Gavotte Variée by Jean-Philippe Rameau

August 1, 2009

Volnay, BurgundyIn June I made a trip to Burgundy (photo of Volnay by Prateek Tandon), where the Baroque composer Jean-Philippe Rameau was from. I first discovered his music on a Groanbox tour of the East Coast of the US back in 2007, during which Michael Ward-Bergeman and I were performing as a duo, riding around in a Ford Ranger and listening pretty much exclusively to John Hartford and classical radio stations (we tend to fixate). Avant-garde for its time, Rameau’s music was perhaps overshadowed during his lifetime by his quintessential Treatise on Harmony, an analysis of Western music through the painfully exact, universalizing lens of Enlightenment methodology. Probably not my cup of tea. I just like the music.
This piano piece (originally written for harpsichord), Gavotte Variée (the gavotte was a popular French danse in the 17th and 18th centuries), is classically baroque and yet to my ears veers into very modern sounding thematic territory. Love the left hand work. It gets better with each listen. Performed by the piano virtuoso Mordecai Shehori from the great cd, Conversations of the Muses…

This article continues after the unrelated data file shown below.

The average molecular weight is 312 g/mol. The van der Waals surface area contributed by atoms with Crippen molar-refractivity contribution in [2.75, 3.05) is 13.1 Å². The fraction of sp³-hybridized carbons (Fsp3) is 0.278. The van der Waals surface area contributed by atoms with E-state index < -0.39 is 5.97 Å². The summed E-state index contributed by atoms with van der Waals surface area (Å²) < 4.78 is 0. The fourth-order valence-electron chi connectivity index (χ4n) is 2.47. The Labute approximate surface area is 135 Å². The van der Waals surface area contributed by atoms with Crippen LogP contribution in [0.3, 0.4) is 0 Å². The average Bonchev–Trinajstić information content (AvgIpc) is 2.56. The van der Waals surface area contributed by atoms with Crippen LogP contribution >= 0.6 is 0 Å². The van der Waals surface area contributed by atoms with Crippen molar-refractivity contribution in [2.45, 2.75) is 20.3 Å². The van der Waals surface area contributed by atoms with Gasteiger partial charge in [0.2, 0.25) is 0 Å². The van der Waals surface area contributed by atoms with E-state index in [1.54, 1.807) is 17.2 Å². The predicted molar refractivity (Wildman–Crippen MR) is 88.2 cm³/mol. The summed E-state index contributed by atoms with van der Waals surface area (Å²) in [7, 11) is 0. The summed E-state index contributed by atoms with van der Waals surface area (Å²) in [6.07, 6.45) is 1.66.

Gavotte Variée (Rameau)


2 Responses to “Gavotte Variée by Jean-Philippe Rameau”

  1. Kevin Says:

    You might like Couperin as well, especially his four books of harpsichord music. Genuinely weird-sounding Baroque pieces. It’s too bad that French music from that period is somehow outside the classical mainstream, because it is really gorgeous.

    • cocoringo Says:

      thanks for reawakening that kevin. couperin is definitely eery-baroque! i’m listening to some of his spooky disjointed harpsichord music on spotify as i write this.

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